High blood pressure. Despite many discrete and inherited but rare forms that have been identified, the evidence is that for the most part blood pressure is a multifactorial, perhaps galtonian trait. Its strong cybernetic properties may also be largely inherited but would not be reflected in measurements of heritability. The definition of what is "high" or "low" blood pressure is then entirely arbitrary, but extreme cases are undoubtedly dysgenic.hyperpiesis, hyperpiesia; [hyper- + L. tensio, tension]
accelerated h. h. advancing rapidly with increasing blood pressure and associated with acute and rapidly worsening signs and symptoms.
adrenal h. h. due to an adrenal medullary pheochromocytoma or to hyperactivity or functioning tumor of the adrenal cortex.
benign h. h. that runs a relatively long and symptomless course.
borderline h. by consensus, that blood pressure zone between highest acceptable "normal" blood pressure and hypertensive blood pressure. The Framingham Heart Study defines this as pressures between 140 and 160 mm Hg systolic and 90 and 95 mm Hg diastolic.
essential h. h. without known cause.idiopathic h., primary h;
Goldblatt h. increased blood pressure following obstruction of blood flow to one kidney.Goldblatt phenomenon;
idiopathic h. essential h
labile h. frequently changing levels of elevated blood pressure.
malignant h. severe h. that runs a rapid course, causing necrosis of arteriolar walls in kidney, retina, etc.; hemorrhages occur, and death most frequently is caused by uremia or rupture of a cerebral vessel.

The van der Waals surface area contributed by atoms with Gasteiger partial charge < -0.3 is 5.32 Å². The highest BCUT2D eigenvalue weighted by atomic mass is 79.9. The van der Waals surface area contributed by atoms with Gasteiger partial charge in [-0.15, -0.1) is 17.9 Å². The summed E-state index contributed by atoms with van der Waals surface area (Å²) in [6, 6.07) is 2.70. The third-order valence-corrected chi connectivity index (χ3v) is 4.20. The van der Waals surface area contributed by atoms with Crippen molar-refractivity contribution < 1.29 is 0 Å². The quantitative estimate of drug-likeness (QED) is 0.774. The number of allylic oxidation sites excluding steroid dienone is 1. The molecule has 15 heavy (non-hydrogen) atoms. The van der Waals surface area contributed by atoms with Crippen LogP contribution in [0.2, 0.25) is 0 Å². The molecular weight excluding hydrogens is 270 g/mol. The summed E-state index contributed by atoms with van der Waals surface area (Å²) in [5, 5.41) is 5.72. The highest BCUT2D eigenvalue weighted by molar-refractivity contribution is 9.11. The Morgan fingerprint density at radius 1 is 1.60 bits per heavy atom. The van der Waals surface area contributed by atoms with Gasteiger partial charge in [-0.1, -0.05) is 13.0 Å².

pale h. h. with pallor of the skin, a severe form with pronounced constriction of peripheral vessels.
portal h. h. in the portal system as seen in cirrhosis of the liver and other conditions causing obstruction to the portal vein.
postpartum h. increased blood pressure immediately following the completion of labor.
primary h. essential h
pulmonary h. h. in the pulmonary circuit; may be primary, or secondary to pulmonary or cardiac disease, e.g., fibrosis of the lung or mitral stenosis.
renal h. h. secondary to renal disease.
renovascular h. h. produced by renal arterial obstruction.
secondary h. arterial h. produced by a known cause, e.g., hyperthyroidism, kidney disease, etc., in contrast to primary h. that is of unknown cause.
systemic venous h. increased pressure in the veins ultimately leading to the right atrium nearly always due to disease of the right heart but occasionally due to blockade of one or both venae cavae.
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